4:59pm

Sat May 25, 2013
Agriculture

Protesters Rally Against Genetically Modified Foods In Denver

Protesters hold signs protesting genetically modified crops outside the state capitol in Denver Saturday.
Credit Luke Runyon / KUNC and Harvest Public Media

Protesters gathered in cities across the country Saturday to protest seed giant, Monsanto, and the prevalence of genetically modified foods.

KUNC's Luke Runyon reports from the steps of the Colorado statehouse.
Anti-GMO protesters wave signs and flags at the state capitol.
Credit Luke Runyon / KUNC and Harvest Public Media

In Denver, roughly 500 people protested at the steps of the Colorado statehouse, where speakers took the microphone for more than two hours, proclaiming the dangerous side effects of genetically modified foods.

Protests were also planned in Boulder, Fort Collins, Durango, Estes Park, Aspen and Colorado Springs.

The rallies were part of a global effort called, “March Against Monsanto,” the large Missouri-based seed corporation.

Signs at the Denver event sported slogans like, “Just Say No To GMOs,” and “Keep Calm and Label On.”

“So where do we stand right now? We have a political establishment that has bought into the hype of GMO food and big agriculture,” Alan Lewis, director of special projects for Colorado-based Natural Grocers and Vitamin Cottage, told the crowd.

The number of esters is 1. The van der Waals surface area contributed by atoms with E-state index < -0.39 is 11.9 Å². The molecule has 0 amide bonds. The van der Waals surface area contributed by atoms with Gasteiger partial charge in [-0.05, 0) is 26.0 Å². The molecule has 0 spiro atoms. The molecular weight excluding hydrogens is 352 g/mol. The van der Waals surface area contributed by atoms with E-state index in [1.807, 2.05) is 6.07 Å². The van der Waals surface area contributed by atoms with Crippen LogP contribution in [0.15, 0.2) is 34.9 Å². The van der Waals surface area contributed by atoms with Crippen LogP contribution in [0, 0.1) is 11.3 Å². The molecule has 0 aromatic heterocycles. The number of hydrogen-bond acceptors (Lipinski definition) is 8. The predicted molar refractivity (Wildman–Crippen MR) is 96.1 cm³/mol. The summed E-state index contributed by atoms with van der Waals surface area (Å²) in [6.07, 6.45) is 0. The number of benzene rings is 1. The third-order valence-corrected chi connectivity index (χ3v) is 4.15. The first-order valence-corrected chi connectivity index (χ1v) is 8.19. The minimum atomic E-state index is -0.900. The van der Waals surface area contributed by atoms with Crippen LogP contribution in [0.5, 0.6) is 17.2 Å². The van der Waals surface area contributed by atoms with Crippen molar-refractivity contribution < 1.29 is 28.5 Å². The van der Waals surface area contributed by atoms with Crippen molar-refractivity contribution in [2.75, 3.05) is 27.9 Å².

Monsanto on Saturday told the Associated Press, that it respects people's rights to express their opinion on the topic, but stood by its seeds, saying they improve agriculture by helping farmers produce more from their land.

Labels on genetically modified foods are not required by the U.S. Food and Drug Administration, but recently organic food companies have pushed for all foods that contain genetically modified ingredients be labeled as such. This past week, the U.S. Senate overwhelmingly rejected a measure that would allow states to require GMO foods to carry a label.  

Most speakers at the Denver rally followed a general list of demands. Protesters called for more independent research on the potential health effects of genetically modified foods and consumer labels for foods that contain genetically modified ingredients.

Organizers say more than 250 cities throughout the world held similar protests.